Respiratory syncytial virus (RSV) is a powerful virus that typically rears its head in the fall and winter months alongside the flu. It can present as an A strain or a B strain. Once infected with RSV, a person can experience one of several outcomes based on their age and underlying health, ranging from asymptomatic cases to severe sickness.
Otherwise healthy younger adults typically experience symptoms similar to that of a cold, like coughing, a runny nose and a fever. According to the Centers for Disease Control and Prevention (CDC), these symptoms often emerge 4 to 6 days after a person is first infected.
But in other cases, RSV can lead to respiratory infections, such as bronchitis and pneumonia, further exacerbating and extending a person’s sickness. The virus can be dangerous, with the CDC estimating that it hospitalizes between 60,000 and 160,000 and kills 6,000 to 10,000 older adults annually in the U.S.
In May 2023, the Food and Drug Administration (FDA) approved two vaccines meant for preventing RSV in adults age 60 and older — one from GSK and the other from Pfizer — decades after scientists tested the first RSV vaccine. The Pfizer vaccine was also later approved for use in pregnant women to protect newborn infants.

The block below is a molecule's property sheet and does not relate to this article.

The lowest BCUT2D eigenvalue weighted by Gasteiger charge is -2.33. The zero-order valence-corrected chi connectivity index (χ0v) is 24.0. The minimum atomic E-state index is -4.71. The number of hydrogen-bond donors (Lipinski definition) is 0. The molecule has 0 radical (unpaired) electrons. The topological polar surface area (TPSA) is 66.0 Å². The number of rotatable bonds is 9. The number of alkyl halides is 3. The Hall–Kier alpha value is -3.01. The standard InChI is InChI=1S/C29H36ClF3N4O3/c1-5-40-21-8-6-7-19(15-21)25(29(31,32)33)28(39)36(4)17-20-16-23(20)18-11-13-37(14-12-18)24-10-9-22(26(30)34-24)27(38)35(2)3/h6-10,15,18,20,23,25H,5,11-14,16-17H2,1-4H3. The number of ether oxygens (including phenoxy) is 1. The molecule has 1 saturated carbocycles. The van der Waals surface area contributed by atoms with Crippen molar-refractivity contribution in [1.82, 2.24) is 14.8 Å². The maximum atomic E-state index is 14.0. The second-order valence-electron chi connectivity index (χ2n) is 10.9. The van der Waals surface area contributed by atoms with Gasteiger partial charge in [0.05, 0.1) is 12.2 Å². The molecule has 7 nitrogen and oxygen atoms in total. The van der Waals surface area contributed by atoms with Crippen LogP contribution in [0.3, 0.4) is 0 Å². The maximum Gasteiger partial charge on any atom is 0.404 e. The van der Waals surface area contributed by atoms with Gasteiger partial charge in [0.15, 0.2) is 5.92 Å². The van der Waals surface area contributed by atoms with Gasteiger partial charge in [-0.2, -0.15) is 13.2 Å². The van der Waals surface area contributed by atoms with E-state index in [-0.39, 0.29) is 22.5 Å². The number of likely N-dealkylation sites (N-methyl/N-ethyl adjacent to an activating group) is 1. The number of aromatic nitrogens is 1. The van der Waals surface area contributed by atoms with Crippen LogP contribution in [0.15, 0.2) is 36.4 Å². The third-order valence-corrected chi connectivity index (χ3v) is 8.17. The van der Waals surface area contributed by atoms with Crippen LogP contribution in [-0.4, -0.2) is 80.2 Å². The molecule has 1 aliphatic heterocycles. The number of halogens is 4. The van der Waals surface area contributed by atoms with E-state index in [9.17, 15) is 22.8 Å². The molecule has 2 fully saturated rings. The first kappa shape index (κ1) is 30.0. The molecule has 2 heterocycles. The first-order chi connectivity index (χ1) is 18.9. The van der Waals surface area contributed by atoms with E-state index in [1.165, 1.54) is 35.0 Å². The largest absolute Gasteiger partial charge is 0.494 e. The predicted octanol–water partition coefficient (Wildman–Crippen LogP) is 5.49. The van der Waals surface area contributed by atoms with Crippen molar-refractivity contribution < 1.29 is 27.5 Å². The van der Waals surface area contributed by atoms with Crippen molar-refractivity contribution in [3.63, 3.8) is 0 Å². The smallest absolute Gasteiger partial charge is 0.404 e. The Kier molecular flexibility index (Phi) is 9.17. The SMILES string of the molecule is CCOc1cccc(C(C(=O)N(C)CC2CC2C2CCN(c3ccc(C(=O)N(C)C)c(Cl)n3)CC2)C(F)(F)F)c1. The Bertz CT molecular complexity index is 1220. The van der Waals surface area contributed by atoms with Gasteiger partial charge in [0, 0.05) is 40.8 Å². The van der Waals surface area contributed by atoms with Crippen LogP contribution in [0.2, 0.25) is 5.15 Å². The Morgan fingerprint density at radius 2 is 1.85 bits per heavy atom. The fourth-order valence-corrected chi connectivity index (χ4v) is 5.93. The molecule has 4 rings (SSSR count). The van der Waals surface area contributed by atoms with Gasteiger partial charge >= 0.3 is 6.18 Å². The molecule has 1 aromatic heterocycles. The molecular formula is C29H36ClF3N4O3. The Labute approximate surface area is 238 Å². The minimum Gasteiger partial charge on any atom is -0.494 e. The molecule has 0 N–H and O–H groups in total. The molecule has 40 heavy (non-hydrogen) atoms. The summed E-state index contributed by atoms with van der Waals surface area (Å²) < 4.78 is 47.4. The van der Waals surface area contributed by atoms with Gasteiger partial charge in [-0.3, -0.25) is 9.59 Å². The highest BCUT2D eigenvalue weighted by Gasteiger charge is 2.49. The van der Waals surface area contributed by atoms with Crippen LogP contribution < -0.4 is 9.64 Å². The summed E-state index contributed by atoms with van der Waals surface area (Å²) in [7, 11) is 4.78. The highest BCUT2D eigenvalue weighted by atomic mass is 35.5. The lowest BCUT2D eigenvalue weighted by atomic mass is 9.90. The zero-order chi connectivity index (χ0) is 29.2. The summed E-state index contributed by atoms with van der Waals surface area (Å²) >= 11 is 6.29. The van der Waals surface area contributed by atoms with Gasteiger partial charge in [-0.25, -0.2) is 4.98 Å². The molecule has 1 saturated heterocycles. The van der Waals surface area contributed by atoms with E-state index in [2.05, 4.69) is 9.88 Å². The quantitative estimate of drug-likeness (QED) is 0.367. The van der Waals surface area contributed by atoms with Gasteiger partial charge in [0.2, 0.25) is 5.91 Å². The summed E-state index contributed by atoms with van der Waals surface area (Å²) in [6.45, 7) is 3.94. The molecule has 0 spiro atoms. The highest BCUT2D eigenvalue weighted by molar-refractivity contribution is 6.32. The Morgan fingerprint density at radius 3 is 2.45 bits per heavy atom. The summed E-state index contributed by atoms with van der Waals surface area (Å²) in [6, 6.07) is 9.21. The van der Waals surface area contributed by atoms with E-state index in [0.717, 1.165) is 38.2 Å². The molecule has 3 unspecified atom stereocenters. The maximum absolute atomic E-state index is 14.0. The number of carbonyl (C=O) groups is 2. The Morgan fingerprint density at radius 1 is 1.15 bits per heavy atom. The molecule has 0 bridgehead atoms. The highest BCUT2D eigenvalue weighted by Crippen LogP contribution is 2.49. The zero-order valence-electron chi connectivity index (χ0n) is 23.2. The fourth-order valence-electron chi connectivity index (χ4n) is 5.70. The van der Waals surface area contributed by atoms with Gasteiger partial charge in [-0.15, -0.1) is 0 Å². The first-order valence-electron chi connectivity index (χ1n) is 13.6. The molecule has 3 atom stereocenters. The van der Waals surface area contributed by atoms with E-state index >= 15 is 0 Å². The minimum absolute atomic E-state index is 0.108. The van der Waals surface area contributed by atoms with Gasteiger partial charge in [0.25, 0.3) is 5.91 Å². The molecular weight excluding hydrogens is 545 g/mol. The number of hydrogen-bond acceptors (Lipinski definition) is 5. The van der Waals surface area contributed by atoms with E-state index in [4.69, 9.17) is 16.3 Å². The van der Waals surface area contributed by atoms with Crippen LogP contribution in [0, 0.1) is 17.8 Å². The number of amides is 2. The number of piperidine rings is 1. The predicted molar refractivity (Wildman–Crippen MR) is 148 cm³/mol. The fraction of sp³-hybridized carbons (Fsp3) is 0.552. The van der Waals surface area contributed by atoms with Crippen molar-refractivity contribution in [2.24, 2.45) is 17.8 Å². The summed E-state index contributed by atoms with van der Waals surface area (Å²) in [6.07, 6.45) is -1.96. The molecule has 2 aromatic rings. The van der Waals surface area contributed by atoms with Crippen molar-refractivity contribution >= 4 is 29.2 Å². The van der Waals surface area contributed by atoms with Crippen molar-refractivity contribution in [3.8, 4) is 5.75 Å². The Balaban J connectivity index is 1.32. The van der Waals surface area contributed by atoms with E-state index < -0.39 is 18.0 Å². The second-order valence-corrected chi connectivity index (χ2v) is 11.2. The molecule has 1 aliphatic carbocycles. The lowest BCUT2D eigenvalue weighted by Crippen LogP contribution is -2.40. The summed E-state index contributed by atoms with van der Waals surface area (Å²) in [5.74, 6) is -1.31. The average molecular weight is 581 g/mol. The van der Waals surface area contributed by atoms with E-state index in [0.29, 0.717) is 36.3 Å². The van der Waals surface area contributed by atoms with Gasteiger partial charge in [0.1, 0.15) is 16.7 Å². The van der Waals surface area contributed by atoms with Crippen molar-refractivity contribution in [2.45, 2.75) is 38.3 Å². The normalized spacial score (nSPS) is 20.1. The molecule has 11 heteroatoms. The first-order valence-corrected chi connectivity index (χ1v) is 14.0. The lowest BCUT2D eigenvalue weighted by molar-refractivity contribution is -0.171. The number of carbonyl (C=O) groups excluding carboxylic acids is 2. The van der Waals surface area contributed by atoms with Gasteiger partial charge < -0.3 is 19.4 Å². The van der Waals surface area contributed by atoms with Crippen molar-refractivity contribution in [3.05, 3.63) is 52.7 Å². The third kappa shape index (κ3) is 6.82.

For anyone who has experienced RSV or is more vulnerable to the virus, this progress comes as a relief.
So, what’s it like having RSV? According to the internet, it’s awful. “Had it for around three or four weeks,” one Reddit user shared.
Another Redditor addressed anyone who thinks it’s only bad for kids, saying it’s no picnic as an adult: “I picked up a case of it from my nephew last week, and have lost my voice for several days now.”
To further understand the experience of having RSV, we spoke with Bob Culbertson, who was 68 when he contracted the virus. Here’s what he had to say about coping with RSV.
Q: Could you describe the timeline of your symptoms?
A: I had COVID in early October 2022 and after one week I was worse off. I went back and was diagnosed and treated for RSV, lasting two weeks. Breathing was very difficult. No stamina, cough, headache, congestion and runny nose.
Q: Did having COVID first worsen your RSV symptoms?
A: I don’t know if COVID worsened it. I am compromised already with chronic bronchitis since my late 20s, asthma diagnosed at 66 and pneumonia annually since 2020. I lost 20% lung capacity after my third pneumonia bout. The doctor speculated that it was RSV when the Covid retested negative and told me her suspicion was validated after lab confirmation.
Q: What kind of support structure did you have?
A: I work in healthcare and everyone I work with texted to check in on me. They left treatment to my personal team.
Q: Do you plan to get one of the upcoming RSV vaccines?
A: Absolutely! But that decision will be by the collaborative recommendations of my primary (care provider), pulmonologist and immunologist.
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